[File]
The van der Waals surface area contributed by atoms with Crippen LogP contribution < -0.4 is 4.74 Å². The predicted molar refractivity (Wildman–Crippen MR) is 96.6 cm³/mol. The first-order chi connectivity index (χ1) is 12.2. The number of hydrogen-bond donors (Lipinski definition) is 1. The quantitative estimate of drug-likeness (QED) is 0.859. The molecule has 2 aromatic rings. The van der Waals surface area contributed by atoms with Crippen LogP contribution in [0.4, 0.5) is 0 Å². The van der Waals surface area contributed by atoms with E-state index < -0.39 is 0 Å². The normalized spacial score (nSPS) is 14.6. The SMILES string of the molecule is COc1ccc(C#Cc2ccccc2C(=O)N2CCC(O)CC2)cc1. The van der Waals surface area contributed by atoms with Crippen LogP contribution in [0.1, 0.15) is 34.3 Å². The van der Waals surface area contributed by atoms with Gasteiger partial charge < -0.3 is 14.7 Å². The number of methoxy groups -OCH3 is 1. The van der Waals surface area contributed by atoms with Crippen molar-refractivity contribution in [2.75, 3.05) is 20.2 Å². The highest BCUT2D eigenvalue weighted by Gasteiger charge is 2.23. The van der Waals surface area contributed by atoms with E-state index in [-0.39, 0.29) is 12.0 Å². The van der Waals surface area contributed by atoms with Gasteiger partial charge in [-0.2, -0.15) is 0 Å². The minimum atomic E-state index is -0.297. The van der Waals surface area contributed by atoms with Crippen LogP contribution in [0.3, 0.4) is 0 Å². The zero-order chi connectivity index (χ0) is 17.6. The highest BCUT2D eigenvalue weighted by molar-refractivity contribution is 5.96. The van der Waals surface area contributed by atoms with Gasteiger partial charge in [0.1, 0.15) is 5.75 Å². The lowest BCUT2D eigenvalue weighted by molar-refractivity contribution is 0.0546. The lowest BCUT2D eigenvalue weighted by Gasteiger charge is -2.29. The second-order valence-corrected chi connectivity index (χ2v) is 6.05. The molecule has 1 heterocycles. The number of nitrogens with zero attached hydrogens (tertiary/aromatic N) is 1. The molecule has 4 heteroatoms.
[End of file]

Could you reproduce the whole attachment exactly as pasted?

The van der Waals surface area contributed by atoms with Crippen LogP contribution < -0.4 is 4.74 Å². The predicted molar refractivity (Wildman–Crippen MR) is 96.6 cm³/mol. The first-order chi connectivity index (χ1) is 12.2. The number of hydrogen-bond donors (Lipinski definition) is 1. The quantitative estimate of drug-likeness (QED) is 0.859. The molecule has 2 aromatic rings. The van der Waals surface area contributed by atoms with Crippen LogP contribution in [0.4, 0.5) is 0 Å². The van der Waals surface area contributed by atoms with E-state index < -0.39 is 0 Å². The normalized spacial score (nSPS) is 14.6. The SMILES string of the molecule is COc1ccc(C#Cc2ccccc2C(=O)N2CCC(O)CC2)cc1. The van der Waals surface area contributed by atoms with Crippen LogP contribution in [0.1, 0.15) is 34.3 Å². The van der Waals surface area contributed by atoms with Gasteiger partial charge < -0.3 is 14.7 Å². The number of methoxy groups -OCH3 is 1. The van der Waals surface area contributed by atoms with Crippen molar-refractivity contribution in [2.75, 3.05) is 20.2 Å². The highest BCUT2D eigenvalue weighted by Gasteiger charge is 2.23. The van der Waals surface area contributed by atoms with E-state index in [-0.39, 0.29) is 12.0 Å². The van der Waals surface area contributed by atoms with Gasteiger partial charge in [-0.2, -0.15) is 0 Å². The minimum atomic E-state index is -0.297. The van der Waals surface area contributed by atoms with Crippen LogP contribution in [0.3, 0.4) is 0 Å². The zero-order chi connectivity index (χ0) is 17.6. The highest BCUT2D eigenvalue weighted by molar-refractivity contribution is 5.96. The van der Waals surface area contributed by atoms with Gasteiger partial charge in [0.1, 0.15) is 5.75 Å². The lowest BCUT2D eigenvalue weighted by molar-refractivity contribution is 0.0546. The lowest BCUT2D eigenvalue weighted by Gasteiger charge is -2.29. The second-order valence-corrected chi connectivity index (χ2v) is 6.05. The molecule has 1 heterocycles. The number of nitrogens with zero attached hydrogens (tertiary/aromatic N) is 1. The molecule has 4 heteroatoms.